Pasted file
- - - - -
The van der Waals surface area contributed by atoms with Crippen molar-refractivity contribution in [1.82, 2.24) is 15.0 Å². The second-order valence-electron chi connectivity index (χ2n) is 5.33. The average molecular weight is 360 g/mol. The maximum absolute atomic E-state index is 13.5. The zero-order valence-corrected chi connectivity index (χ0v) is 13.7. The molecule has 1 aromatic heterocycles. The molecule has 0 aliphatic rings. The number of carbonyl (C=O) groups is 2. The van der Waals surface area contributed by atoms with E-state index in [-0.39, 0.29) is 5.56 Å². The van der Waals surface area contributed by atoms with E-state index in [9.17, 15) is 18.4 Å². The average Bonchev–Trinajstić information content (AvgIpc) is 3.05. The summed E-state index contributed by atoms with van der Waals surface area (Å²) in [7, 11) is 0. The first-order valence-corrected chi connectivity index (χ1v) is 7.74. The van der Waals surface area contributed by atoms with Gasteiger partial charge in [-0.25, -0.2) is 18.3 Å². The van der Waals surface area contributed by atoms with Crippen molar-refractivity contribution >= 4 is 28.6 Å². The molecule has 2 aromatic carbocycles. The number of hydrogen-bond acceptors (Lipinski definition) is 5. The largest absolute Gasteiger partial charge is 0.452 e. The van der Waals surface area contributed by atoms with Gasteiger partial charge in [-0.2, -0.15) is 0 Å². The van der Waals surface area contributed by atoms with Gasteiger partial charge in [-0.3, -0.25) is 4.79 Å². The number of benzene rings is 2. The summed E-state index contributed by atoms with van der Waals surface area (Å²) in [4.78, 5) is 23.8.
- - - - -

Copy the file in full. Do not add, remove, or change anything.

The van der Waals surface area contributed by atoms with Crippen molar-refractivity contribution in [1.82, 2.24) is 15.0 Å². The second-order valence-electron chi connectivity index (χ2n) is 5.33. The average molecular weight is 360 g/mol. The maximum absolute atomic E-state index is 13.5. The zero-order valence-corrected chi connectivity index (χ0v) is 13.7. The molecule has 1 aromatic heterocycles. The molecule has 0 aliphatic rings. The number of carbonyl (C=O) groups is 2. The van der Waals surface area contributed by atoms with E-state index in [-0.39, 0.29) is 5.56 Å². The van der Waals surface area contributed by atoms with E-state index in [9.17, 15) is 18.4 Å². The average Bonchev–Trinajstić information content (AvgIpc) is 3.05. The summed E-state index contributed by atoms with van der Waals surface area (Å²) in [7, 11) is 0. The first-order valence-corrected chi connectivity index (χ1v) is 7.74. The van der Waals surface area contributed by atoms with Gasteiger partial charge in [-0.25, -0.2) is 18.3 Å². The van der Waals surface area contributed by atoms with Crippen molar-refractivity contribution >= 4 is 28.6 Å². The molecule has 2 aromatic carbocycles. The number of hydrogen-bond acceptors (Lipinski definition) is 5. The largest absolute Gasteiger partial charge is 0.452 e. The van der Waals surface area contributed by atoms with Gasteiger partial charge in [-0.2, -0.15) is 0 Å². The van der Waals surface area contributed by atoms with Gasteiger partial charge in [-0.3, -0.25) is 4.79 Å². The number of benzene rings is 2. The summed E-state index contributed by atoms with van der Waals surface area (Å²) in [4.78, 5) is 23.8.